An **elementary cellular automaton** is a one-dimensional cellular automaton where there are two possible states (labeled 0 and 1) and the rule to determine the state of a cell in the next generation depends only on the current state of the cell and its two immediate neighbors. Those three values can be encoded with three bits.

The rules of evolution are then encoded with eight bits indicating the outcome of each of the eight possibilities 111, 110, 101, 100, 011, 010, 001 and 000 in this order. Thus for instance the rule 13 means that a state is updated to 1 only in the cases 011, 010 and 000, since 13 in binary is 0b00001101.

The purpose of this task is to create a subroutine, program or function that allows to create and visualize the evolution of any of the 256 possible elementary cellular automaton of arbitrary space length and for any given initial state. You can demonstrate your solution with any automaton of your choice.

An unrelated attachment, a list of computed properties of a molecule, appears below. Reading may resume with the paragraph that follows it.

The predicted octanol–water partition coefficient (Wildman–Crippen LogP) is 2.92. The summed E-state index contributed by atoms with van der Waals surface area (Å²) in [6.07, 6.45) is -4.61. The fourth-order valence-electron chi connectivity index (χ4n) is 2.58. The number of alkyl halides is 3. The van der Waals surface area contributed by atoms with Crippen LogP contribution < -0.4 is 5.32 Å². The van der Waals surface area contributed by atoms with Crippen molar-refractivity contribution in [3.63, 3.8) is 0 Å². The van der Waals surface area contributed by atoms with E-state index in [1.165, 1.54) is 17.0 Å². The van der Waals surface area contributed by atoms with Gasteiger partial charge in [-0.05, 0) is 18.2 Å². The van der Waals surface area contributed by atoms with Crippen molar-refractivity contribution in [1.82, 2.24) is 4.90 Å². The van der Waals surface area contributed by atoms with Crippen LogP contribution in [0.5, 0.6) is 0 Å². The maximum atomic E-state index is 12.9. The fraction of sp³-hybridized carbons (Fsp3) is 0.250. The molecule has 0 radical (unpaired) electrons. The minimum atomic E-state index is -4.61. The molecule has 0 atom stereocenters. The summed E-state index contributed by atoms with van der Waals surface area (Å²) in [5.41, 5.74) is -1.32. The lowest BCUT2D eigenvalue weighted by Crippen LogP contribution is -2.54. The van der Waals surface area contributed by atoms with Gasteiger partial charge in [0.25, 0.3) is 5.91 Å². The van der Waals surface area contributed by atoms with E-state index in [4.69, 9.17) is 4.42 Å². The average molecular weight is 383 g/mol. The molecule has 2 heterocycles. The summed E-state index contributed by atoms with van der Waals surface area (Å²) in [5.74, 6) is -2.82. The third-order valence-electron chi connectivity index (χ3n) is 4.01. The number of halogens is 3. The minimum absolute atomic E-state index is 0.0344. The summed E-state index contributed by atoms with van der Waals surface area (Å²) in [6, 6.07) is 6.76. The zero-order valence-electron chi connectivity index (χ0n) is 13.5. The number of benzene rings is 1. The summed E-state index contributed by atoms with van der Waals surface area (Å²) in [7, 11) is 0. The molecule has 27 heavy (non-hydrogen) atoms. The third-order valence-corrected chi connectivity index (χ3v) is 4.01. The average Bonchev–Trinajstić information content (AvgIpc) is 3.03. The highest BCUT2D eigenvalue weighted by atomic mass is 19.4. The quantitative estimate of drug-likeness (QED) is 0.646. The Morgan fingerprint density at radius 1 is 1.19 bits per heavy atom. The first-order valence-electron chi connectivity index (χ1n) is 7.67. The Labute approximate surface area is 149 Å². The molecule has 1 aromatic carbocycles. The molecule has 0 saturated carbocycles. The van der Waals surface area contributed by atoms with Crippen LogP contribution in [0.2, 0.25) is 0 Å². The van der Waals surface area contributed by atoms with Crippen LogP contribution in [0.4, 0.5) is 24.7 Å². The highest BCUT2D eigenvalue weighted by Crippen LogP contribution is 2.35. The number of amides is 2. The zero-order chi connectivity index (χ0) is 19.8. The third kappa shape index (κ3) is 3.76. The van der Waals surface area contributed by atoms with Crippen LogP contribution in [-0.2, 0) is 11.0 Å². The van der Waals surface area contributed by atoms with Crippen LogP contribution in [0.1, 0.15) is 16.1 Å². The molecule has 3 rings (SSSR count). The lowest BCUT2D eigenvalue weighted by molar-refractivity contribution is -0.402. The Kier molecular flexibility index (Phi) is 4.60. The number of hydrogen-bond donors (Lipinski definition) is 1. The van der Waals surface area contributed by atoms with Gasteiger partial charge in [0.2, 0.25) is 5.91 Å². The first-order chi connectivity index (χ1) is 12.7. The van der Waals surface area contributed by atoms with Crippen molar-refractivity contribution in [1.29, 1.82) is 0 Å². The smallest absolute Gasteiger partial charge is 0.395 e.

The space state should *wrap*: this means that the left-most cell should be considered as the right neighbor of the right-most cell, and reciprocally.

This task is basically a generalization of one-dimensional cellular automaton.

#include <bitset> #include <stdio.h> #define SIZE 80 #define RULE 30 #define RULE_TEST(x) (RULE & 1 << (7 & (x))) void evolve(std::bitset<SIZE> &s) { int i; std::bitset<SIZE> t(0); t[SIZE-1] = RULE_TEST( s[0] << 2 | s[SIZE-1] << 1 | s[SIZE-2] ); t[ 0] = RULE_TEST( s[1] << 2 | s[ 0] << 1 | s[SIZE-1] ); for (i = 1; i < SIZE-1; i++) t[i] = RULE_TEST( s[i+1] << 2 | s[i] << 1 | s[i-1] ); for (i = 0; i < SIZE; i++) s[i] = t[i]; } void show(std::bitset<SIZE> s) { int i; for (i = SIZE; --i; ) printf("%c", s[i] ? '#' : ' '); printf("\n"); } int main() { int i; std::bitset<SIZE> state(1); state <<= SIZE / 2; for (i=0; i<10; i++) { show(state); evolve(state); } return 0; }

- Output:

# | ### | ## # | ## #### | ## # # | ## #### ### | ## # # # | ## #### ###### | ## # ### # | ## #### ## # ### |

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